Frank Sinatra has been called the greatest popular singer of the century. Whether that is true, in a century that also offers us Bing Crosby, Ella Fitzgerald and many others is, of course, a matter of personal emotional choice and, therefore, unknowable. What can be said is that under the intense and fickle scrutiny of the pop marketplace for nearly two-thirds of a century, Sinatra's music was in the air the world breathed and fell out of fashion only long enough for the deserters either to grow up or recognize that what was offered in its place was almost always trash by comparison.
Sinatra was born Dec. 12, 1915, in Hoboken, N.J., and as a schoolboy nursed ambitions to be a journalist. The earliest known example of Sinatra on record come from his 1935 performance on the Major Bowes Amateur Hour, in which he was matched with three other aspirants to sing "Shine." After the program they were sent out as a group, the Hoboken Four, on a Major Bowes road show.
Sinatra touched the big time in 1939 when Harry James, fresh out of the Benny Goodman band and not yet a major star in him own right, hired him to be vocalists in his new band. In August he recorded "All Or Nothing At All" with James, but the record would not become a major hit until Columbia reissued it during the recording ban in 1943. Sinatra was on a fast trajectory to the top himself. He left James to take an offer from Tommy Dorsey, with whom he recorded more than 90 songs before he left. The Dorsey years connected him to Axel Stordahl, who would arrange and conduct the first four Sinatra records under his own name in 1942 and become his chief musical architect for the next decade. He also made two movies with Dorsey, Las Vagas Night at Paramount and Ship Ahoy at MGM. But aside from two pictures with Gene Kelly, Sinatra's film career would be of passing interest until the 1950s.
The band singer period ended in September 1942. When Sinatra went out on as a soloist, it was to join the stock company of vocalists on the weekly "Lucky Strike Hit Parade." But there was buzz in the air about Sinatra, and it burst wide open when in 1943 when he was booked as a supporting act to Goodman at the Paramount Theater. Goodman introduced him, turned to kick off his band, and before he could lower his arm heard an ear-shattering scream of 3,000 mostly female fans explode behind him. "What they hell is that?" Goodman muttered.
During the bobby-sox years, Sinatra recorded for Columbia and turned out a steady flow of romantic ballads backed by Stordahl's tasteful orchestrations. But nothing as intense as the Sinatra phenomenon of the '40s could sustain indefinitely. The energy ran out of the Sinatra boom and by the 1952, it is said, he was washed up.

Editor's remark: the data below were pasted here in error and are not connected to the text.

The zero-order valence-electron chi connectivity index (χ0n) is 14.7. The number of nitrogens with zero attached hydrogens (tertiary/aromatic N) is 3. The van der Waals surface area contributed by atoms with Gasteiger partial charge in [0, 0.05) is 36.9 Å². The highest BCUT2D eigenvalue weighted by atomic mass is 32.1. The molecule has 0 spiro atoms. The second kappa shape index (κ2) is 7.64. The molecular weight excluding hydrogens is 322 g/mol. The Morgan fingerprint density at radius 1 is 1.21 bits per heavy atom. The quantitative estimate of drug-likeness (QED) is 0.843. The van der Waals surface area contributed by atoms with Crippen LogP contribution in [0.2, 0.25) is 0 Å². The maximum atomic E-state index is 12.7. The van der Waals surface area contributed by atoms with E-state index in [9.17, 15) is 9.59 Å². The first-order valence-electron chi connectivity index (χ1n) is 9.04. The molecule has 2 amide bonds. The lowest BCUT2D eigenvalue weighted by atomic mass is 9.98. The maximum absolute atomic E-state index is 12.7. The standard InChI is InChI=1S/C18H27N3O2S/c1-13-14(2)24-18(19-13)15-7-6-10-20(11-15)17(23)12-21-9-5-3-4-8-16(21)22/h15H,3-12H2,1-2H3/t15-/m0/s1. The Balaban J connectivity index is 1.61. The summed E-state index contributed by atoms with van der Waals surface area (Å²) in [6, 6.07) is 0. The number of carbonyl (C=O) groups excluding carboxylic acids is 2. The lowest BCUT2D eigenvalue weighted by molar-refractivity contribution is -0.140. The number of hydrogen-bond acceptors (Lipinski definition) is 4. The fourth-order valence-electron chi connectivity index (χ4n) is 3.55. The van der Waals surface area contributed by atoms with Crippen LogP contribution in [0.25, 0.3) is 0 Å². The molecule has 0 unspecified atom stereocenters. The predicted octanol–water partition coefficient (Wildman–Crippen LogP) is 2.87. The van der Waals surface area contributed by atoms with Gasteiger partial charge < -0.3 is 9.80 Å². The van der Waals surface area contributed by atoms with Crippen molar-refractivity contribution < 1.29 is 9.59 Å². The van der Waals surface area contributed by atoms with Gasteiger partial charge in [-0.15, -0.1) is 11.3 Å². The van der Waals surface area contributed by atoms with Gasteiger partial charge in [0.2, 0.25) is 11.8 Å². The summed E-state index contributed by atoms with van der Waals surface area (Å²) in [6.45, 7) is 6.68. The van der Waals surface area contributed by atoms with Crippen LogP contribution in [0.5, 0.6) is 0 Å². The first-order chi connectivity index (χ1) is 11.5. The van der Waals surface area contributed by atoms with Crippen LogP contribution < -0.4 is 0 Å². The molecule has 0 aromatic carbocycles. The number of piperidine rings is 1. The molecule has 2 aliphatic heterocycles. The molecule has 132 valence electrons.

With the '40s behind him, however, the stage was set for his golden age. Capitol Records signed him up and concentrated on marketing him to young adults through carefully planned long playing albums organized around a mood, an idea, a feeling, a concept. In the Wee Small Hours, crafted by Nelson Riddle, became the matrix for his recording career from then on. Among the ballad albums, All Alone, arranged by Gordon Jenkins in 1962, stands in a class by itself for its stark sense of melancholy.
After Wee Small Hours, Sinatra turned to develop a side of his musical personality that had never been exploited -- the swinging Sinatra doing upbeat tempos against jazz-styled big band charts that caught some of the feeling that the new Count Basie band was generating on the instrumental side.
The albums and a string of successful films took Sinatra into the '60s at the top of his fame and form. He played the Newport Jazz Festival in the '60s, recorded with the Basie and Ellington, and played the Chairman to a colorful Clan that included Dean Martin, Sammy Davis and other chums. Talent was the admission ticket.
Yet, the force of youth movement and rock music in the late '60s and early '70s seemed to shake his own confidence in his own hipness, and he tried to embrace some of the new material. But after a period of retirement and a few false starts in the recording studio, he returned to form doing the kind of music that told stories worth telling. In the '90s his stubbornness paid off. The youth icons of the '60s and '70s finally came to him to sing his song on his terms. Duets may have received mixed critical reaction, but once again Sinatra was king of the hill, scoring the largest album sales of his career.
Sinatra received the Kennedy Center Honors in 1983. He died May 14, 1998, at the age of 82.
In 1998, Sinatra was elected by the Readers into the Down Beat Hall of Fame.